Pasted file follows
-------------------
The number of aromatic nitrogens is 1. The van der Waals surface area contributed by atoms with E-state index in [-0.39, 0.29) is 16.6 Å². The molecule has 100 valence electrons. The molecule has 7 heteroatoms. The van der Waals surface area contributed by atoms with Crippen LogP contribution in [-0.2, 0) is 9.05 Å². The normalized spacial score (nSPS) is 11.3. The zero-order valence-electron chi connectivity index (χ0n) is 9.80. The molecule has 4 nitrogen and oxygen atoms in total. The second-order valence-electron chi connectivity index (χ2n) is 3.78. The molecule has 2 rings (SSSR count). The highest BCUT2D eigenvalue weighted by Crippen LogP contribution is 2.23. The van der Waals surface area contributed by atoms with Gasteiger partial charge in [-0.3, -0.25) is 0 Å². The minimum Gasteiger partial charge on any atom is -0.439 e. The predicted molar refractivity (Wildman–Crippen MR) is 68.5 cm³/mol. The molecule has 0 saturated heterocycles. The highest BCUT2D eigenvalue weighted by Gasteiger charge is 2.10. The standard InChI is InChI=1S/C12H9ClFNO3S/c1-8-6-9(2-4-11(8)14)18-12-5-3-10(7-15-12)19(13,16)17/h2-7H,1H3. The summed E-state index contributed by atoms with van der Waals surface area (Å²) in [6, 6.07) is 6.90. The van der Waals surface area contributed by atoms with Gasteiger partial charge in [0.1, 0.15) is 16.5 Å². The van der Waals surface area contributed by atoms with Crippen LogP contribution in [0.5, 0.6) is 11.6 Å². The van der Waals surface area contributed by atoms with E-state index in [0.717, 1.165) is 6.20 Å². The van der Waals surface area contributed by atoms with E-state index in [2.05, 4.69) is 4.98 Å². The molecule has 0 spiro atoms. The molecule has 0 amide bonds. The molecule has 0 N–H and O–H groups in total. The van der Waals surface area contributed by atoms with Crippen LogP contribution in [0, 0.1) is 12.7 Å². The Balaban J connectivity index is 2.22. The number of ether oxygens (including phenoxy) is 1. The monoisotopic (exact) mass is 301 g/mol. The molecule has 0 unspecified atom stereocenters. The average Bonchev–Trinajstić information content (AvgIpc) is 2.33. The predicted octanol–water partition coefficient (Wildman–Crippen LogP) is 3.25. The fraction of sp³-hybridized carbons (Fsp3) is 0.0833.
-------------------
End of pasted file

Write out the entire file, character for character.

The number of aromatic nitrogens is 1. The van der Waals surface area contributed by atoms with E-state index in [-0.39, 0.29) is 16.6 Å². The molecule has 100 valence electrons. The molecule has 7 heteroatoms. The van der Waals surface area contributed by atoms with Crippen LogP contribution in [-0.2, 0) is 9.05 Å². The normalized spacial score (nSPS) is 11.3. The zero-order valence-electron chi connectivity index (χ0n) is 9.80. The molecule has 4 nitrogen and oxygen atoms in total. The second-order valence-electron chi connectivity index (χ2n) is 3.78. The molecule has 2 rings (SSSR count). The highest BCUT2D eigenvalue weighted by Crippen LogP contribution is 2.23. The van der Waals surface area contributed by atoms with Gasteiger partial charge in [-0.3, -0.25) is 0 Å². The minimum Gasteiger partial charge on any atom is -0.439 e. The predicted molar refractivity (Wildman–Crippen MR) is 68.5 cm³/mol. The molecule has 0 saturated heterocycles. The highest BCUT2D eigenvalue weighted by Gasteiger charge is 2.10. The standard InChI is InChI=1S/C12H9ClFNO3S/c1-8-6-9(2-4-11(8)14)18-12-5-3-10(7-15-12)19(13,16)17/h2-7H,1H3. The summed E-state index contributed by atoms with van der Waals surface area (Å²) in [6, 6.07) is 6.90. The van der Waals surface area contributed by atoms with Gasteiger partial charge in [0.1, 0.15) is 16.5 Å². The van der Waals surface area contributed by atoms with Crippen LogP contribution in [0.5, 0.6) is 11.6 Å². The van der Waals surface area contributed by atoms with E-state index in [0.717, 1.165) is 6.20 Å². The van der Waals surface area contributed by atoms with E-state index in [2.05, 4.69) is 4.98 Å². The molecule has 0 spiro atoms. The molecule has 0 amide bonds. The molecule has 0 N–H and O–H groups in total. The van der Waals surface area contributed by atoms with Crippen LogP contribution in [0, 0.1) is 12.7 Å². The Balaban J connectivity index is 2.22. The number of ether oxygens (including phenoxy) is 1. The monoisotopic (exact) mass is 301 g/mol. The molecule has 0 unspecified atom stereocenters. The average Bonchev–Trinajstić information content (AvgIpc) is 2.33. The predicted octanol–water partition coefficient (Wildman–Crippen LogP) is 3.25. The fraction of sp³-hybridized carbons (Fsp3) is 0.0833.